Heavy duty sewing machine?
Three things to think about: 1) How much will you use it? 2) How much do you want to spend? 3) How much room do you have to devote to the machines?
If you're using a machine only once in awhile, a gear driven household machine, preferably straight stitch only, like a Singer 201 will work just fine for your canvas and for leathers up to the weight of pigsuede. So will sort of heavy duty machines like a Sailrite. In fact, if this is once in awhile, you can probably manage with a Singer 15-91, which I can often find for under $20, in need of a little cleaning and oil, a new needle, and being threaded correctly. If you're going to be sewing on the machine 20 hours a week or more, week after week, month after month, then you're definitely looking for a commercial machine made for heavy fabrics and light leathers, or an industrial machine designed for that weight.
How much do you want to spend? Could be anything from a few dollars up to several thousand. More money gets you more modern machines that often have stepper motors so that each stitch delivers the same punching force of the needle. With old mechanical machines like the 201 or 15-91, the needle penetration force is lower at slower sewing speeds, which means you sometimes need the force of the needle just when you, as a beginner, are going to want to slow the machine down. If I were to want to sew a gi, I could do it fairly easily on my $10 15-91 (1954 vintage, overhauled by me) and probably would because I've got some attachments for that machine that make doing seams like the double stitched flat-felled seams used for jeans and gis fairly easy. I could also do it on my 2 year old Juki F-600, but I don't have the folders for flat felled seams on it. And I don't need the fancy stitches that machine can do. Difference in current price between the two machines? About $900.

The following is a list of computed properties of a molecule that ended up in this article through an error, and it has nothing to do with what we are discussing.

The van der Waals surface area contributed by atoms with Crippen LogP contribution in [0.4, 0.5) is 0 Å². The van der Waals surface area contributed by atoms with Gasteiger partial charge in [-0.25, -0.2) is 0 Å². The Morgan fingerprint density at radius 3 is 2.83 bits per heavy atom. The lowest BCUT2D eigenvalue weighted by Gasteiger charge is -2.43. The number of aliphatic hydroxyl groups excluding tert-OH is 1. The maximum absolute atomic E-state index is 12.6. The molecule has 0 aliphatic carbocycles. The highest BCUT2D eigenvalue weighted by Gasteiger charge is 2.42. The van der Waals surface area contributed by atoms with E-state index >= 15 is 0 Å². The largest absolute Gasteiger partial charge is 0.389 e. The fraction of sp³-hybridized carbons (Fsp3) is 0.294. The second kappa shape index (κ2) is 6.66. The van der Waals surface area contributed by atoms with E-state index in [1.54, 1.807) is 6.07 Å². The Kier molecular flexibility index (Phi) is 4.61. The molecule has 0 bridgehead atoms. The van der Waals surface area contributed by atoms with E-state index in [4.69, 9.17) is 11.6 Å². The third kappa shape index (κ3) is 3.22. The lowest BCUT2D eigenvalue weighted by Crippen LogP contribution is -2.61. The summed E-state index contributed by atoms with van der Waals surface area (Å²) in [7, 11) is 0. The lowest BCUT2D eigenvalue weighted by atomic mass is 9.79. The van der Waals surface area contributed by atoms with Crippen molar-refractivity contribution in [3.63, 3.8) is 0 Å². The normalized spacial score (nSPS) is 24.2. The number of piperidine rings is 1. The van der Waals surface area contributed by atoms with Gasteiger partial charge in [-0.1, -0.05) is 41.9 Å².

On the other end of things, for machines that you can use practically 24/7, you can find old industrial machines for not much; but you'lll need a place to set it up pretty permanently, because they need a stand (heavy!!!) and motor (the standard wound motors are heavy, the newer electronic motors are not so bad), and there's usually an oil bath filled with a few quarts to a few gallons of oil to cool the machine. Oh, and most of them take 220 V, not standard household 110V.